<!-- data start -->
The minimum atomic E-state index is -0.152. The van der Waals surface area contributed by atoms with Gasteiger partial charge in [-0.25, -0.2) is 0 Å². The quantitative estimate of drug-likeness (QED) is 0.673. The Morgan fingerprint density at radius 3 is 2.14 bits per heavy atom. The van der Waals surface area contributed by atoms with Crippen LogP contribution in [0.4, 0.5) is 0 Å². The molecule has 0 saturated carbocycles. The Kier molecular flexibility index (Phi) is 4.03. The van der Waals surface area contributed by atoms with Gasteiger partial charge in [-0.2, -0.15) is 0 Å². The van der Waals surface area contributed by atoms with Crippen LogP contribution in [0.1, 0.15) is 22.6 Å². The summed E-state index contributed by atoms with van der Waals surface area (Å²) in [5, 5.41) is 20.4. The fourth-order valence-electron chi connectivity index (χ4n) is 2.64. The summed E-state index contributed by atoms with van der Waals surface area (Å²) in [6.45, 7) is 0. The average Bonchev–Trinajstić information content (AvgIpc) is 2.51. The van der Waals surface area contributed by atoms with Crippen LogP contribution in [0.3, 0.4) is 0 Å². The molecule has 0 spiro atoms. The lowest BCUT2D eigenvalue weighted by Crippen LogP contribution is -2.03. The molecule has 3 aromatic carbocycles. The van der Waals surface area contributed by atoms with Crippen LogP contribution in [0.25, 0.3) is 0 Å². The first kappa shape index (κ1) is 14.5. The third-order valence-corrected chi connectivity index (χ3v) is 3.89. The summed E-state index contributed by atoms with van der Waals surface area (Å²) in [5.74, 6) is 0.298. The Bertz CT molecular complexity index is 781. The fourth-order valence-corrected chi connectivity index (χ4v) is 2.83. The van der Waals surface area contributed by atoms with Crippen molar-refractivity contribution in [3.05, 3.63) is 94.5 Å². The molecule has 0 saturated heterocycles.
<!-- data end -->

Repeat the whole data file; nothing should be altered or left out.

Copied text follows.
The minimum atomic E-state index is -0.152. The van der Waals surface area contributed by atoms with Gasteiger partial charge in [-0.25, -0.2) is 0 Å². The quantitative estimate of drug-likeness (QED) is 0.673. The Morgan fingerprint density at radius 3 is 2.14 bits per heavy atom. The van der Waals surface area contributed by atoms with Crippen LogP contribution in [0.4, 0.5) is 0 Å². The molecule has 0 saturated carbocycles. The Kier molecular flexibility index (Phi) is 4.03. The van der Waals surface area contributed by atoms with Gasteiger partial charge in [-0.2, -0.15) is 0 Å². The van der Waals surface area contributed by atoms with Crippen LogP contribution in [0.1, 0.15) is 22.6 Å². The summed E-state index contributed by atoms with van der Waals surface area (Å²) in [5, 5.41) is 20.4. The fourth-order valence-electron chi connectivity index (χ4n) is 2.64. The summed E-state index contributed by atoms with van der Waals surface area (Å²) in [6.45, 7) is 0. The average Bonchev–Trinajstić information content (AvgIpc) is 2.51. The van der Waals surface area contributed by atoms with Crippen LogP contribution in [0.3, 0.4) is 0 Å². The molecule has 0 spiro atoms. The lowest BCUT2D eigenvalue weighted by Crippen LogP contribution is -2.03. The molecule has 3 aromatic carbocycles. The van der Waals surface area contributed by atoms with Crippen LogP contribution in [0.25, 0.3) is 0 Å². The first kappa shape index (κ1) is 14.5. The third-order valence-corrected chi connectivity index (χ3v) is 3.89. The summed E-state index contributed by atoms with van der Waals surface area (Å²) in [5.74, 6) is 0.298. The Bertz CT molecular complexity index is 781. The fourth-order valence-corrected chi connectivity index (χ4v) is 2.83. The van der Waals surface area contributed by atoms with Crippen molar-refractivity contribution in [3.05, 3.63) is 94.5 Å². The molecule has 0 saturated heterocycles.